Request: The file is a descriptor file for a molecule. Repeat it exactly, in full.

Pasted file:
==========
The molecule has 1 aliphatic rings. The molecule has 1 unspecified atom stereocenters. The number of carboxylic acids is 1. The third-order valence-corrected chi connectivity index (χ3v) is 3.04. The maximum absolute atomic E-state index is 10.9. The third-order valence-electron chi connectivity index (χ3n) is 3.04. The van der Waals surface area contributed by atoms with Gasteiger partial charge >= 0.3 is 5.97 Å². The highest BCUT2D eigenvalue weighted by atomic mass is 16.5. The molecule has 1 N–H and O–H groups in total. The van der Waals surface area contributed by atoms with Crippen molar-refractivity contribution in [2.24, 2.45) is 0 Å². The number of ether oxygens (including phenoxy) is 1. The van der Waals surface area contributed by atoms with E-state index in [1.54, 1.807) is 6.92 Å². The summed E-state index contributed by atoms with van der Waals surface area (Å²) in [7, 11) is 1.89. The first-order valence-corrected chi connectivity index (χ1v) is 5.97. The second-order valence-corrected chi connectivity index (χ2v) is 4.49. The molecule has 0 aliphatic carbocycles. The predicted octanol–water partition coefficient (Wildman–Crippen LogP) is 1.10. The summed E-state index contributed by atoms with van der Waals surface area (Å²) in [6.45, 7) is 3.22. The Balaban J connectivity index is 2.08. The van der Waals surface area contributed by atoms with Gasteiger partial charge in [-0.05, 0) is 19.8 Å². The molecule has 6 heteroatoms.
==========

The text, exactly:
The molecule has 1 aliphatic rings. The molecule has 1 unspecified atom stereocenters. The number of carboxylic acids is 1. The third-order valence-corrected chi connectivity index (χ3v) is 3.04. The maximum absolute atomic E-state index is 10.9. The third-order valence-electron chi connectivity index (χ3n) is 3.04. The van der Waals surface area contributed by atoms with Gasteiger partial charge >= 0.3 is 5.97 Å². The highest BCUT2D eigenvalue weighted by atomic mass is 16.5. The molecule has 1 N–H and O–H groups in total. The van der Waals surface area contributed by atoms with Crippen molar-refractivity contribution in [2.24, 2.45) is 0 Å². The number of ether oxygens (including phenoxy) is 1. The van der Waals surface area contributed by atoms with E-state index in [1.54, 1.807) is 6.92 Å². The summed E-state index contributed by atoms with van der Waals surface area (Å²) in [7, 11) is 1.89. The first-order valence-corrected chi connectivity index (χ1v) is 5.97. The second-order valence-corrected chi connectivity index (χ2v) is 4.49. The molecule has 0 aliphatic carbocycles. The predicted octanol–water partition coefficient (Wildman–Crippen LogP) is 1.10. The summed E-state index contributed by atoms with van der Waals surface area (Å²) in [6.45, 7) is 3.22. The Balaban J connectivity index is 2.08. The van der Waals surface area contributed by atoms with Gasteiger partial charge in [-0.05, 0) is 19.8 Å². The molecule has 6 heteroatoms.